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boogie

Syllabification: boog·ie
Pronunciation: /ˈbo͝oɡē
 
/

Definition of boogie in English:

noun

(also boogie-woogie /ˈwo͝oɡē/) (plural boogies)
1A style of blues played on the piano with a strong, fast beat.
Example sentences
  • Then, some boogie-woogie piano comes in, and kids begin shouting, ‘Happy birthday to you!’
  • Some boogie-woogie piano, some Japanese pop, some Frank Sinatra.
  • I mean, Paul's about as close to an original as you can get without being one, but if I really want to hear some great boogie-woogie, I'll go to the source, thanks.
1.1 informal A dance to fast pop or rock music.
Example sentences
  • It is a fantastic album and whenever we do a concert and she is playing we all have a boogie and try and copy her dance routines.
  • After a bit of a boogie to Grooverider with the dance nutters we left for home at about 3am.
  • Down by Mexico way is close by makes a nice combo if you fancy a salsa boogie upstairs.

verb (boogies, boogieing, boogied)

[no object] informal Back to top  
1Dance to fast pop or rock music: ready to boogie down to the music of the house band he can boogie the night away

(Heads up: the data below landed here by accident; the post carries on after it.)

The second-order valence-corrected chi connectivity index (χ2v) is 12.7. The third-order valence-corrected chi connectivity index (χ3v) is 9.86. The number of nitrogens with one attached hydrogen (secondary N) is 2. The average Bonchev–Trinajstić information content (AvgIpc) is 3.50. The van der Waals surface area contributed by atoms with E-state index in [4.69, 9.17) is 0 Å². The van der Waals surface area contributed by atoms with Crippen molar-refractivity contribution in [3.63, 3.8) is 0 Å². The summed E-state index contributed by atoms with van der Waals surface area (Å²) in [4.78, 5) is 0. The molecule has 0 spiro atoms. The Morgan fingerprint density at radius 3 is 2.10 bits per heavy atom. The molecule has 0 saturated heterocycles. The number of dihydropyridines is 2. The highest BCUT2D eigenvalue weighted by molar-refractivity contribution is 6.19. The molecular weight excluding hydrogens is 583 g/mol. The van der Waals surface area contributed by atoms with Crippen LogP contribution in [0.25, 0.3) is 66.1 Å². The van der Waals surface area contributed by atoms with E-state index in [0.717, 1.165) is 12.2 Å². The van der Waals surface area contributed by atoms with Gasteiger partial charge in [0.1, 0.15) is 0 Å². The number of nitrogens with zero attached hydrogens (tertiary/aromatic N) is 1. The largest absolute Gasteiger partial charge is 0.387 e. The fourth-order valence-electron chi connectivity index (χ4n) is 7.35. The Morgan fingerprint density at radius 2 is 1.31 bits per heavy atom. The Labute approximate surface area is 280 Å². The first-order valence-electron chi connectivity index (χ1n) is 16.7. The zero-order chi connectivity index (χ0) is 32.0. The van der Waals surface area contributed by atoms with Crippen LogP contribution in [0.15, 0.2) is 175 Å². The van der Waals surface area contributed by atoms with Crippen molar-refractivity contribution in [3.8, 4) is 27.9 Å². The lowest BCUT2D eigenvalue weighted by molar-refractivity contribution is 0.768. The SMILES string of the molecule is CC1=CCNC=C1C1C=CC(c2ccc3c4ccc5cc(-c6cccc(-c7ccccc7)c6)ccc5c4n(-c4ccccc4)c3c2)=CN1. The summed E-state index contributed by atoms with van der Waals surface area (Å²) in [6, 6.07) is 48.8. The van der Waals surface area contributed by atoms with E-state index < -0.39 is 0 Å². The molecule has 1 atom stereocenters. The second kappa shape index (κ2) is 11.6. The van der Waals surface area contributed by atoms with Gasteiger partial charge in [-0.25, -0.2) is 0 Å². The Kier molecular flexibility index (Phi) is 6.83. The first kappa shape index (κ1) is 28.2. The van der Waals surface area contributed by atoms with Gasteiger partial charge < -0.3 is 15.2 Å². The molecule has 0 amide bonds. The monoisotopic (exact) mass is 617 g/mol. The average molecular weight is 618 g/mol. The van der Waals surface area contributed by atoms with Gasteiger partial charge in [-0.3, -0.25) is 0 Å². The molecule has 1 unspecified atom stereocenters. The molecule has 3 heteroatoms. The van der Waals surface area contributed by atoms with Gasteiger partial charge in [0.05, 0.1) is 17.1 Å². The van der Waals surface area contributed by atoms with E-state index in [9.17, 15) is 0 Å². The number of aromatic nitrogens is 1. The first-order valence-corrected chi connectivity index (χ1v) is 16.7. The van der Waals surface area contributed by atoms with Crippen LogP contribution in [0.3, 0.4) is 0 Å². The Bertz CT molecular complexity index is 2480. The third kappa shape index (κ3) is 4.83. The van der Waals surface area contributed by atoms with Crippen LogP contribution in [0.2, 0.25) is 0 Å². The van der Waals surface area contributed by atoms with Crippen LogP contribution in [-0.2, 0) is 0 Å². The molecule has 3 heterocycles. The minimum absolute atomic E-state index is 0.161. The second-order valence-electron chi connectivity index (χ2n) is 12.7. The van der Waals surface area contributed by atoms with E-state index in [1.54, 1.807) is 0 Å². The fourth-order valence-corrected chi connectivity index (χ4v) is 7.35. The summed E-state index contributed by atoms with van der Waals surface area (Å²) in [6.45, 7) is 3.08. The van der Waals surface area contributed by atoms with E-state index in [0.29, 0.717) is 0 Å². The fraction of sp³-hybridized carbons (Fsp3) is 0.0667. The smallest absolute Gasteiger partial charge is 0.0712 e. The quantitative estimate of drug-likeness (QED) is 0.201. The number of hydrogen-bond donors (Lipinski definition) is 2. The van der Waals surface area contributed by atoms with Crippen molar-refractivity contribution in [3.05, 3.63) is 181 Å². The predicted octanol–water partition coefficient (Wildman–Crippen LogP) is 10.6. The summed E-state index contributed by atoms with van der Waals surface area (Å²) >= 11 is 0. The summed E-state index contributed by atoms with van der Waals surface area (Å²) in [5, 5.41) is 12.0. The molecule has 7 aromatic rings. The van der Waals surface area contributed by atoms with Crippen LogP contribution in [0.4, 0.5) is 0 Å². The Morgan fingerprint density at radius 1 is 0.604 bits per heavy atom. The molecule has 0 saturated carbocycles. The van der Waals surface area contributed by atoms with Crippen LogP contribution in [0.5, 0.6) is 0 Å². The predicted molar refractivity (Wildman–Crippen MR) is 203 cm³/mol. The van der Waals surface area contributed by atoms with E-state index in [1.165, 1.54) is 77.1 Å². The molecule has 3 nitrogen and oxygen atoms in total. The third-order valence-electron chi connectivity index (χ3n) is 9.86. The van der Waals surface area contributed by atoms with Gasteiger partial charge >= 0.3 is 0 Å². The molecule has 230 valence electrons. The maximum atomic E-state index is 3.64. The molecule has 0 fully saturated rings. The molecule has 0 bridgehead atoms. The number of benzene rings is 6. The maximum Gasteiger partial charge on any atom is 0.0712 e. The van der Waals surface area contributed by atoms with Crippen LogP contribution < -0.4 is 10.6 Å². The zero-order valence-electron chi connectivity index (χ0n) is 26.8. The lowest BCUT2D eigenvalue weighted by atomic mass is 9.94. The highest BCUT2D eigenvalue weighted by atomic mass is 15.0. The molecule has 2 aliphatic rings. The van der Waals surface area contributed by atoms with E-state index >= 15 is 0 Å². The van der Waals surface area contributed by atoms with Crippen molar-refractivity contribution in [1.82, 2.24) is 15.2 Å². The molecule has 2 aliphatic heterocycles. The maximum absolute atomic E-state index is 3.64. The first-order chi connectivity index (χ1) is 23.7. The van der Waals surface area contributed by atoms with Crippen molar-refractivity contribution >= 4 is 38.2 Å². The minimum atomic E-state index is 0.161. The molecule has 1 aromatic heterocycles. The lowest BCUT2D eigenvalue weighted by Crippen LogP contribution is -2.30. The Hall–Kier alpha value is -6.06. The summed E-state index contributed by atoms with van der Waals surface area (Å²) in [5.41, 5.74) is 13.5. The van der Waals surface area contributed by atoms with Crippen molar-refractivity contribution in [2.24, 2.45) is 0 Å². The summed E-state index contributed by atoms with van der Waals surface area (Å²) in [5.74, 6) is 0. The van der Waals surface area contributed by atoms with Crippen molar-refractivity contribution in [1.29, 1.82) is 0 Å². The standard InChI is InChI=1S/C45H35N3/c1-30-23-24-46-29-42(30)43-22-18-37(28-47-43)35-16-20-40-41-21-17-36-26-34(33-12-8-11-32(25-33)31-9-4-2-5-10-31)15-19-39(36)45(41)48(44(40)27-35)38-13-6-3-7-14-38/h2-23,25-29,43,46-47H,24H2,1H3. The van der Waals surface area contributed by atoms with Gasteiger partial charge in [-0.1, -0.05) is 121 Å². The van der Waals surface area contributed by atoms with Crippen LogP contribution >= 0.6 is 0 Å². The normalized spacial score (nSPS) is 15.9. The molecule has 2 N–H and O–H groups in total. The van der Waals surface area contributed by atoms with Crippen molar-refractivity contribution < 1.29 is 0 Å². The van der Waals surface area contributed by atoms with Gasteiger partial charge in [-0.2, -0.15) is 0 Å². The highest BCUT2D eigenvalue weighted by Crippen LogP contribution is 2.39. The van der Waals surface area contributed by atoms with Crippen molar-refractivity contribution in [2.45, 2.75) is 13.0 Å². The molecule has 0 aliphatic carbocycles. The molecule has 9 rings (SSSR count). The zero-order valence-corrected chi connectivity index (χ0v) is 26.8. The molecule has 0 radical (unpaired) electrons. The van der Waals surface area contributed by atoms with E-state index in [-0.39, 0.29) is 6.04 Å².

More example sentences
  • ‘I would like to show them how to boogie down,’ he shouts on the album's most cohesive song, ‘Paper Mills’.
  • As the night wore on, the disco took over with young and old taking to the dance floor to boogie the night away.
  • If you shimmied to ‘Shake,’ you'll want to boogie down to ‘Bounce’ and ‘Girl Next Door.’
1.1North American Move or leave somewhere fast: I think we’d better boogie on out of here
More example sentences
  • Obviously we'll do the show and then right after that I have to boogie out to get to Texas because we start running the following day in Texas.
  • When the effervescent teenage waiter boogied past us on his way another table, M stopped him with the question that was clearly eating him.

Origin

early 20th century (originally US in the sense 'party'): of unknown origin.

Definition of boogie in:

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